Schellas Hyndman concerned about physical toll Blas Perez and Ricardo Villar

Sure, the 2012 regular season is only three games old, but already one thing is painfully apparent, that opposing teams are trying to take both Ricardo Villar and Blas Perez out of the game. Maybe take them out of the game is a bit harsh but New York, Portland and Sporting Kansas City have all made a concerted effort to get physical with both FCD’s starting No. 10 and their talented striker from Panama.

In no game was this more vivid than in Sunday’s 2-1 loss in Kansas City, especially in the first half. In the 32nd minute, Perez took an elbow to the kidney from Sporting’s Aurelein Collin. That incident was followed four minutes later by a hard challenge by Chase Myers on Villar, a play that sent him off the field via stretcher and made him unable to play after halftime.

FCD head coach Schellas Hyndman was clearly less than pleased with both fouls on two of his most important players.

“You look at our game out here against Portland. The first seven minutes of the game, Villar took a lot of hits. Any one of those hits could put him out. Collin comes in and crashes into Blas and how much is he really trying to play the ball when his arm goes right into Blas’ kidney? And then what does he do right away? Hold his head,” Hyndman said. “It’s almost an insult that you’re trying to pull that crap, but again it’s up to the referee and I think if I remember right, he probably got a yellow card on that.”

He also weighed in on the Myers challenge on Villar.

“There’s a fine line and Myers got a yellow card on Villar but Villar’s out. He might be out for the next week. He might be out for a month. Ribs are very difficult but it’s like man, if you look at one similarity, both of those fouls happened at the center line,” Hyndman said. “Like what, he’s going to turn around and shoot? Those are needless fouls but they can be damaging and even Myers throws an elbow into him.”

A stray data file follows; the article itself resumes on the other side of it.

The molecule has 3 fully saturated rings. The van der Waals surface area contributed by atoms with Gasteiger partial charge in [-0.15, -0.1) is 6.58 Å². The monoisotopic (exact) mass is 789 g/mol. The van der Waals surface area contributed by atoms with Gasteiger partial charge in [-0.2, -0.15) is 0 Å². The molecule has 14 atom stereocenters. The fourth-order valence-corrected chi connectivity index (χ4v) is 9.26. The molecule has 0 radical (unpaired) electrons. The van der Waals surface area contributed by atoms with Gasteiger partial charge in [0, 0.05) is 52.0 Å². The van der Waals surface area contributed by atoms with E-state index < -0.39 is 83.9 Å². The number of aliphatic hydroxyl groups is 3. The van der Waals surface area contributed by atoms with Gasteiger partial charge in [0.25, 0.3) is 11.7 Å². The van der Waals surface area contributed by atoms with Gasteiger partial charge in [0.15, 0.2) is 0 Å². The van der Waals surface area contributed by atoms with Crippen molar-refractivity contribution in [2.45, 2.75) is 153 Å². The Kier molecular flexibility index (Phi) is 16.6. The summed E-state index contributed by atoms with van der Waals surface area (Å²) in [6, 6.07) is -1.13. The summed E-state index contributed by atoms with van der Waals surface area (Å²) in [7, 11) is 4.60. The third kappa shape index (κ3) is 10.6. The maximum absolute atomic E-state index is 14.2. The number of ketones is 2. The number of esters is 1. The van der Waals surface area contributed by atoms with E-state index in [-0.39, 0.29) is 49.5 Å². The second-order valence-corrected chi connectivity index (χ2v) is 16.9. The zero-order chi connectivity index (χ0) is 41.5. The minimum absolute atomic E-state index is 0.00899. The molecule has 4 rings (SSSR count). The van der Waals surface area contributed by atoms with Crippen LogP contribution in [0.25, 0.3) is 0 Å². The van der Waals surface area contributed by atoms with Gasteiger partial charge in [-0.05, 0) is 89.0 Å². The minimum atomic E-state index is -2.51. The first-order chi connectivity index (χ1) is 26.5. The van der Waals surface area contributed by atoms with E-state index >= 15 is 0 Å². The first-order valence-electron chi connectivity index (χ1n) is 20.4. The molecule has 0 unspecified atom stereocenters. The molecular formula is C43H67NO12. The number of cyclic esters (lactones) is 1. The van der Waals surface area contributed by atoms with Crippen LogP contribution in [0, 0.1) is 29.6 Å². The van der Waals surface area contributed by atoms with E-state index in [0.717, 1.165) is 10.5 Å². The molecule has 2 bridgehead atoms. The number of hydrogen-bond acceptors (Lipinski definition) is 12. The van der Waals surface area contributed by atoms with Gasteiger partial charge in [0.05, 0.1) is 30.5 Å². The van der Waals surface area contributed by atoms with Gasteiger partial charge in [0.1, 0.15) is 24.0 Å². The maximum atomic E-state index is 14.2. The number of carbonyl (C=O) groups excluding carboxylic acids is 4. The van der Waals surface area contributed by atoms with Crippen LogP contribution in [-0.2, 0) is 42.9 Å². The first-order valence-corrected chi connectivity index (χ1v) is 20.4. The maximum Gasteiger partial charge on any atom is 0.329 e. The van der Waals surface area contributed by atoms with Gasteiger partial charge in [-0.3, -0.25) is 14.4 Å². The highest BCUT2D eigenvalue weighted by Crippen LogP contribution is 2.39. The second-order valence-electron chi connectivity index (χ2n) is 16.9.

And maybe what is most disconcerting to the FCD coach is the fact that with the way the rules read, either or both of those challenges were definite grounds for ejection.

“The way the rules read, striking or attempting to strike is a red card. Striking or attempting to strike, well he [Collin] threw his arm right into his [Perez’s] kidney, that’s a strike. One of the most dangerous weapons in a person’s body is not the fist. It’s not the foot. It’s the elbow because you’re coming in with a point. That’s a strike,” Hyndman said.

But those two fouls which earned yellow cards were only two examples of a match where the referee lost control early on.

“I think the referee has a feel of the game, but it’s just the intimidation. You’re on the road. You’ve got the fans. You’ve got the bickering of the players. Any call that was made [against KC] it was like, are you kidding me? And I’m on the other side saying it’s about time. You look at a number of times we’re fouled in the middle third, if the foul’s not called then we turn the ball over,” Hyndman said. “Now we’re trying to get out of the middle third and we’re trying to get out of the center of the middle third and that’s what we’ve got to do better.”